The latest short-interest update showed some major changes in short-interest positions across the financial sector, with large percentage increases and decreases in short bets on a wide range of bank stocks.
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Largest Short-Interest Drops
Wells Fargo (NYSE: WFC) saw one of the largest drops in short interest with 52.4 million shares shorted as of December 31, 2009. This was down 34% from the short-interest level just two weeks earlier. In December, Wells Fargo redeemed the outstanding preferred stock issued as part of the Troubled Asset Relief Program (TARP), so perhaps this was perceived by the market as a sign of strength.
Short interest on Hancock Holding Co. (Nasdaq: HBHC) fell 22% from 2.6 million to 2.04 million shares. Hancock Holding is a regional Gulf Coast bank with $6.8 billion in assets scattered across Mississippi, Alabama, Louisiana and Florida. The bank raised $175 million in capital in November 2009 and refused participation in TARP when it was offered in 2008.
East West Bancorp (Nasdaq: EWBC), another West Coast regional bank, had a 16% drop in short interest, from 7.5 million to 6.2 million shares. Although the company does business in California, ground zero of the housing bubble, the bank has a niche business serving the Asian community and has branch offices in Hong Kong, Beijing and Shanghai. The stock price has quadrupled since the stock market bottom in March 2009.
Double-Digit Percentage Increases In Short Interest
Synovus Financial (NYSE: SNV) and Northern Trust (Nasdaq: NTRS) both saw large double-digit percentage increases in short interest.
Synovus Financial's short interest increased from 38.3 million to 45.7 million shares, up 19%. While this was a large increase, the amount sold short represents only four days to cover since the stock trades at such high volume.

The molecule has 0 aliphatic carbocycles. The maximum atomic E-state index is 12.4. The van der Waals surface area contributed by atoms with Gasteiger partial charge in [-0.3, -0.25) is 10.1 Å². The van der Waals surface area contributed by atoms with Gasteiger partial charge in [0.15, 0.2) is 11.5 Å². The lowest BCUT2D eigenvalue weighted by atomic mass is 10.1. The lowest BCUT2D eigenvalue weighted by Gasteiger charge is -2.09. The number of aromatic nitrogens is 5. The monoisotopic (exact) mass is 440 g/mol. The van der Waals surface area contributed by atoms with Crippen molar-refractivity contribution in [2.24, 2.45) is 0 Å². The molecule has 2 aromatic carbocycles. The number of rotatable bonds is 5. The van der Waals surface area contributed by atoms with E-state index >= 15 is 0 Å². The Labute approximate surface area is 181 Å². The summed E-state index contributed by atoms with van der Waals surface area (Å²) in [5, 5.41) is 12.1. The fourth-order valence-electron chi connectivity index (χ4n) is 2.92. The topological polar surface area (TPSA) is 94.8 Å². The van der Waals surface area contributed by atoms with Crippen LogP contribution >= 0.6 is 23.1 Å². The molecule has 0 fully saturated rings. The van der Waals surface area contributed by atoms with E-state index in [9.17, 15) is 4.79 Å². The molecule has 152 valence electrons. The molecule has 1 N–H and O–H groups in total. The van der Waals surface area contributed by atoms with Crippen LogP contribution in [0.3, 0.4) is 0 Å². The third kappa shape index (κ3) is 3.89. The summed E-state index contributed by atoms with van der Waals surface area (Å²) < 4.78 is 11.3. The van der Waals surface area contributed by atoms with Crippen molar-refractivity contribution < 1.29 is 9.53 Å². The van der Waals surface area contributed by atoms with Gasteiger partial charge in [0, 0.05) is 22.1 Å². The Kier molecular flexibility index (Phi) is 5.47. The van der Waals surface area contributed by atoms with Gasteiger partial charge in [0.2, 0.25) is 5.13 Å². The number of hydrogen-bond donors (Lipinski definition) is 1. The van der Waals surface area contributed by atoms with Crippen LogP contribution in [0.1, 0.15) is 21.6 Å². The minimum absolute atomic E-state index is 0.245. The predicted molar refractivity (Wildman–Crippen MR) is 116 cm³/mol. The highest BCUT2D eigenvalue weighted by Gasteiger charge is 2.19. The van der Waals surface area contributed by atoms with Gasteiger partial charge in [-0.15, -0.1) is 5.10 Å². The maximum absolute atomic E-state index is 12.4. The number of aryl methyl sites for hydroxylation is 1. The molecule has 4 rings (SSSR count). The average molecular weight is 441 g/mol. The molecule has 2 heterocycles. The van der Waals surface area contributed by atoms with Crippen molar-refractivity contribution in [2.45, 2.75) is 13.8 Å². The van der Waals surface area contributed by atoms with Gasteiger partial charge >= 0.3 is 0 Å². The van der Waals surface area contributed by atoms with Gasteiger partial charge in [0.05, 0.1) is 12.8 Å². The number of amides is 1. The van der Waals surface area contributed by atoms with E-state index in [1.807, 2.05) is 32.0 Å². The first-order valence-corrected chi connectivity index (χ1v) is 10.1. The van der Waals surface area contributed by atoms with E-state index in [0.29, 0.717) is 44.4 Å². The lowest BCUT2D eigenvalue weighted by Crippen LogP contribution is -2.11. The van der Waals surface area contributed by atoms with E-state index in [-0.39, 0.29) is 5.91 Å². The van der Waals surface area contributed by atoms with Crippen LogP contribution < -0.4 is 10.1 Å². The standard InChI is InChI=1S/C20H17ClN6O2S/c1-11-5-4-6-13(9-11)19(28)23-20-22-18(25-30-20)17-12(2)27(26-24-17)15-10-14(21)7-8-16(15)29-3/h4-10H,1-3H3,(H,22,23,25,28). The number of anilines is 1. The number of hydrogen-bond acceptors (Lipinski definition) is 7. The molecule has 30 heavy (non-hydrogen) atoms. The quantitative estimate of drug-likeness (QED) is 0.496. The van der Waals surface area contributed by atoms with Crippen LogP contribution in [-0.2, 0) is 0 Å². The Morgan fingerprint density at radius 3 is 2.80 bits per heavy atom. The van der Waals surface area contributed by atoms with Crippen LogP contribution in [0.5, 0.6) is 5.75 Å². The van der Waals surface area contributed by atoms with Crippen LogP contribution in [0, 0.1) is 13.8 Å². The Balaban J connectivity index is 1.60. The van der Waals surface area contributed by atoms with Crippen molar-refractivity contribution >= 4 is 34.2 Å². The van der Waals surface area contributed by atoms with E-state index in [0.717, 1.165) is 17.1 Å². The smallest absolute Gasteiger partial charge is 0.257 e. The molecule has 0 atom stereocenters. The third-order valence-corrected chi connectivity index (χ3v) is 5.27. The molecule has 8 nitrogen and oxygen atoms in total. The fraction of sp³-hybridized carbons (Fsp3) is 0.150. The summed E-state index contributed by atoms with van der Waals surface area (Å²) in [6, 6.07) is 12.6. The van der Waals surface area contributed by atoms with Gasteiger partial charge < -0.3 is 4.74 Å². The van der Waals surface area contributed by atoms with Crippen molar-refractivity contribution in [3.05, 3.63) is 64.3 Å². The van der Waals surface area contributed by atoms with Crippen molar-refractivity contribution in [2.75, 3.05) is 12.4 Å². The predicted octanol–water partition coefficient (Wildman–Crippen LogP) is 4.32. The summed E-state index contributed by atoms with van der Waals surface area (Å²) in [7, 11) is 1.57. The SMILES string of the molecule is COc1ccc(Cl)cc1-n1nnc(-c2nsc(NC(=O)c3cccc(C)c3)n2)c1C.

Synovus Financial has been suffering from credit quality issues related to its real estate portfolio and concentration of loans to investors rather than owner-occupied properties. The bank charged off $497 million in loans in the third quarter of 2009.
Northern Trust had a 17% increase in short interest, from 7.6 million to 8.9 million shares. The stock has seen its days-to-cover ratio move higher during the last 12 months, from about one day at the start of 2009 to the current 4.9 days.
Northern Trust has done quite well during the recession and financial crisis. It has a diversified range of financial businesses including asset management and trust services. The bank reported net income of $188 million in Q3 2009.
Short-Interest Report Monitors Bearish Sentiment
The short-interest report is an effective method to monitor bearish sentiment in the stock market. A look at the last report of 2009 shows that the bears of the financial sector are still roaming the street, although they have adjusted their short bets for the new year. (Learn more about using short interest in Short Interest: What It Tells Us.)
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